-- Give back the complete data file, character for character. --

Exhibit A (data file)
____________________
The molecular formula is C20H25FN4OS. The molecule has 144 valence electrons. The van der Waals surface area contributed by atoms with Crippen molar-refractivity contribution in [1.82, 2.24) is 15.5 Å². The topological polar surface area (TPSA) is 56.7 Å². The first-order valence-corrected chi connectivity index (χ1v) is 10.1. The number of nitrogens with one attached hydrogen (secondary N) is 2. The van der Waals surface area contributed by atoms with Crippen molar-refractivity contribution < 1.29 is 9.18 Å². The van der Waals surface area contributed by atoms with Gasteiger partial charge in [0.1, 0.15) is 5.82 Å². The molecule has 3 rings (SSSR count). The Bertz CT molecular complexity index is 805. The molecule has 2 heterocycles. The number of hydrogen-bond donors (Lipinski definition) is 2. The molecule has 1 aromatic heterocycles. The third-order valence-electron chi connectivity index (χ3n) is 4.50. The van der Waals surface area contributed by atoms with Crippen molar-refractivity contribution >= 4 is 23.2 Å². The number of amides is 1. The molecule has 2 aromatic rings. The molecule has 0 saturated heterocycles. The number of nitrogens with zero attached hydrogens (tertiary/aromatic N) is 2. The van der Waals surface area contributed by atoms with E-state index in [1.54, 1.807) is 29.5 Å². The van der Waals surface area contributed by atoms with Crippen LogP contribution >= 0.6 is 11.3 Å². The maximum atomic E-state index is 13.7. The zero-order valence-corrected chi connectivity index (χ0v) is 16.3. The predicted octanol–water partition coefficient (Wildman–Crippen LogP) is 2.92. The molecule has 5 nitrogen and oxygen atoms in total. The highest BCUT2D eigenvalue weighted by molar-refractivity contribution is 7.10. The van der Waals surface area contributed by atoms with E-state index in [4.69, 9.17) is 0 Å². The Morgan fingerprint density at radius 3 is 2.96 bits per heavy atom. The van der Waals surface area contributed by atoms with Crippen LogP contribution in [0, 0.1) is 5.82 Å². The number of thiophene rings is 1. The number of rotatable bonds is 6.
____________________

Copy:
The molecular formula is C20H25FN4OS. The molecule has 144 valence electrons. The van der Waals surface area contributed by atoms with Crippen molar-refractivity contribution in [1.82, 2.24) is 15.5 Å². The topological polar surface area (TPSA) is 56.7 Å². The first-order valence-corrected chi connectivity index (χ1v) is 10.1. The number of nitrogens with one attached hydrogen (secondary N) is 2. The van der Waals surface area contributed by atoms with Crippen molar-refractivity contribution < 1.29 is 9.18 Å². The van der Waals surface area contributed by atoms with Gasteiger partial charge in [0.1, 0.15) is 5.82 Å². The molecule has 3 rings (SSSR count). The Bertz CT molecular complexity index is 805. The molecule has 2 heterocycles. The number of hydrogen-bond donors (Lipinski definition) is 2. The molecule has 1 aromatic heterocycles. The third-order valence-electron chi connectivity index (χ3n) is 4.50. The van der Waals surface area contributed by atoms with Crippen molar-refractivity contribution >= 4 is 23.2 Å². The number of amides is 1. The molecule has 2 aromatic rings. The molecule has 0 saturated heterocycles. The number of nitrogens with zero attached hydrogens (tertiary/aromatic N) is 2. The van der Waals surface area contributed by atoms with E-state index in [1.54, 1.807) is 29.5 Å². The van der Waals surface area contributed by atoms with Crippen LogP contribution >= 0.6 is 11.3 Å². The maximum atomic E-state index is 13.7. The zero-order valence-corrected chi connectivity index (χ0v) is 16.3. The predicted octanol–water partition coefficient (Wildman–Crippen LogP) is 2.92. The molecule has 5 nitrogen and oxygen atoms in total. The highest BCUT2D eigenvalue weighted by molar-refractivity contribution is 7.10. The van der Waals surface area contributed by atoms with E-state index in [4.69, 9.17) is 0 Å². The Morgan fingerprint density at radius 3 is 2.96 bits per heavy atom. The van der Waals surface area contributed by atoms with Crippen LogP contribution in [0, 0.1) is 5.82 Å². The number of thiophene rings is 1. The number of rotatable bonds is 6.